For Immediate Release
January 6, 2012
Contacts: Neil Tickner, 301 405 4622 or email@example.com
Winners of UMD's 2012 China Business Plan Competition Share $10,000
COLLEGE PARK, Md. - The University of Maryland's Dingman Center for Entrepreneurship at the Robert H. Smith School of Business awarded $10,000 to winners of the 2012 China Business Plan Competition, in partnership with the Guanghua School of Management at Peking University in Beijing. The Jan. 5 contest to present the best business plan pitch also included Chinese teams from Tianjin and Zhejiang Universities and Smith's Israel partner school, the Technion, the Israeli Institute of Technology.
eWalking, a team from Zhejiang University, with a plan for an electronic cane designed for the visually impaired which detects and alarms obstacles in 3 dimensions, won the top prize of $3,000 as well as the People's Choice Award of $1,000. The competition, now in its seventh year, was the culmination of a business plan course and trip to China for Smith MBA students, led by the Dingman Center.
"In order to promote innovation and entrepreneurship in education, research, practice, and international cooperation, the Center for Innovation and Entrepreneurship (CIE) was founded in April 2011. We are honored to host the 7th Annual China Business Plan Competition in collaboration with the University of Maryland's Robert H. Smith School of Business," said Hongbin Cai, dean of Peking University's Guanghua School of Management. "This competition is a key component in fostering awareness of innovation and entrepreneurship and we hope that all participating student teams benefit immensely from this opportunity."
"This competition trains teams of managers and entrepreneurs to look for and capitalize on global opportunities in a setting where economic growth and competitiveness is strong," said G. "Anand" Anandalingam, dean of the Robert H. Smith School of Business. "We are grateful to the Guanghua School of Management (Peking University) for partnering with us on the competition and sending students to our programs in the United States and Israel, which are the cornerstone to a top-tier international business education."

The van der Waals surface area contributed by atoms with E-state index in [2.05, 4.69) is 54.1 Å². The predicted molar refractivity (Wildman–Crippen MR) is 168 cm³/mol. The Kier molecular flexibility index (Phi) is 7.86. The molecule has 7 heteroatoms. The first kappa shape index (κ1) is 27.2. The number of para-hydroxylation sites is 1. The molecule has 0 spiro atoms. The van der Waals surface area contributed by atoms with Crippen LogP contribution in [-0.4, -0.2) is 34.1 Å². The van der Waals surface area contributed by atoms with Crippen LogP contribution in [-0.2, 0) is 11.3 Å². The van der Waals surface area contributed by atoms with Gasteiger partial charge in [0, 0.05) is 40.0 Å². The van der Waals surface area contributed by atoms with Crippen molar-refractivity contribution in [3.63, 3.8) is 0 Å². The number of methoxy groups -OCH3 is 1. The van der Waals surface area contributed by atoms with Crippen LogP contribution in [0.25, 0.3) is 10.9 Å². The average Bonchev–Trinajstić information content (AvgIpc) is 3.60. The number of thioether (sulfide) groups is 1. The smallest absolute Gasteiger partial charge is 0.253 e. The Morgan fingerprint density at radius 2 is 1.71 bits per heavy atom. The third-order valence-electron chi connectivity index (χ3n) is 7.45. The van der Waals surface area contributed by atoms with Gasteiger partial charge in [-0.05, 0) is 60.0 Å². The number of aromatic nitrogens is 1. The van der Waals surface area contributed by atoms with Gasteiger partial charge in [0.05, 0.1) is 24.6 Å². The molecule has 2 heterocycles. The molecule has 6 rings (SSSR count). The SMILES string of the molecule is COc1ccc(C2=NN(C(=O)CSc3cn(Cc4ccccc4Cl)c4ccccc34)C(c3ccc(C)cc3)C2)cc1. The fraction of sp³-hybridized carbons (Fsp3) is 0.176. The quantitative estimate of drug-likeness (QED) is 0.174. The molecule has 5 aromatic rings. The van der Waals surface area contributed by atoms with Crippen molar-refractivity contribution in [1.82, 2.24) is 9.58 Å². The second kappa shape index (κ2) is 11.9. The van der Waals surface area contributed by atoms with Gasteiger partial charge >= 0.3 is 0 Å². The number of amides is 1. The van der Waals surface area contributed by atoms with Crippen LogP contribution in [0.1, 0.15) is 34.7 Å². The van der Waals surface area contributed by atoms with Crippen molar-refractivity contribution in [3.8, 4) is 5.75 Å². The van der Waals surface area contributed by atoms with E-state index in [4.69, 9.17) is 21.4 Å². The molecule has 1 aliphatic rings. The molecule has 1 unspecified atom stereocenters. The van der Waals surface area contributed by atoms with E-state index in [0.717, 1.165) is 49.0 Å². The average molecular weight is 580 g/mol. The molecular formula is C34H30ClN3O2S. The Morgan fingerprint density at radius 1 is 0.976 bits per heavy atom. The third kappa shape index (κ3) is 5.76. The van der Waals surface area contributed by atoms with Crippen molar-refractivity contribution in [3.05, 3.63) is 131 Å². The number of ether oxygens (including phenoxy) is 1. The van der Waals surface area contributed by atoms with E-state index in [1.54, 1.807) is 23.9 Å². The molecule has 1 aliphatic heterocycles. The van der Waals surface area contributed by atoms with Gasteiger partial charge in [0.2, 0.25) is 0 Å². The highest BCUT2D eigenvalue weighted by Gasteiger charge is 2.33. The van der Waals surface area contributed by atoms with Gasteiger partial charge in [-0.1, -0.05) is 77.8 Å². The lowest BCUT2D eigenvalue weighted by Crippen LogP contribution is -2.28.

Each year the Smith School brings students to Israel and China and brings students from both those locations to the United States. Smith also brings Israelis to China and Chinese students to Israel.
"Our unique global triangle promotes economic growth by linking three institutions in separate nations defined by their economic strengths: top tier U.S. management, which is our MBA students; partnering with high-level global innovation, which is what we've found in Israel; and focused on the best markets in the world, which are in China," said Asher Epstein, managing director of the Dingman Center for Entrepreneurship.
The Smith School is partnering with UIBE to launch an Executive MBA degree program in China this spring. Six Smith EMBA students were among the school's 25 participants in the competition, which was part of a weeklong trip to China's capital. The students also met with successful, local entrepreneurs including CreditEase and Tencent and executives from global companies including Pepsi, Boeing and Danfoss, to better understand the Chinese market.
The competition culminated a three-credit course on global learning experiences co-developed by the Smith School and led by Epstein and J. Robert Baum, associate professor of entrepreneurship. Some sessions were taught by Dingman Center experts, as the course fulfills a portion of the new Smith Experience requirement, aimed at providing MBA students hands-on entrepreneurial experiences.
Each finalist team was tasked with pitching a business plan for a venture that would do business in China or leverage Chinese resources in some way. Judges included Smith School and Dingman Center leaders, and entrepreneurial experts from China. A field of 21 teams was narrowed to six for the final competition. In addition to the top prize, the Live-a-betes team from University of Maryland took second place with a plan for a comprehensive, educational learning platform for diabetics, pre-diabetics, and caretakers.
Entrepreneurship is a key area of focus for the Smith School, which is internationally known for its entrepreneurship research and programs. The Smith School is ranked among the best in the nation for its entrepreneurship offerings, according to rankings by U.S. News & World Report and Financial Times.
The Dingman Center has been a hub of campus and regional entrepreneurial activity for 25 years. Among the Dingman Center's resources are its Dingman Center Angels, a pipeline that connects startups from regional tech councils, incubators and state-funded institutions with a network of more than 40 active, accredited angel investors and venture capitalists for early-stage capital. The center also helps lead the University of Maryland's Technology Transfer programs, manages global entrepreneurship programs in China and Israel, and provides MBA and undergraduate students at the university with practical experiences and opportunities to pitch their business ideas, obtain feedback from experienced entrepreneurs-in-residence and access funding. More information at http://www.rhsmith.umd.edu/dingman/.
UMD's Robert H. Smith School of Business is an internationally recognized leader in management education and research. One of 12 colleges and schools at the University of Maryland, College Park, the Smith School offers undergraduate, full-time and part-time MBA, executive MBA, executive MS, Ph.D. and executive education programs, as well as outreach services to the corporate community. The school offers its degree, custom and certification programs in learning locations in North America and Asia.
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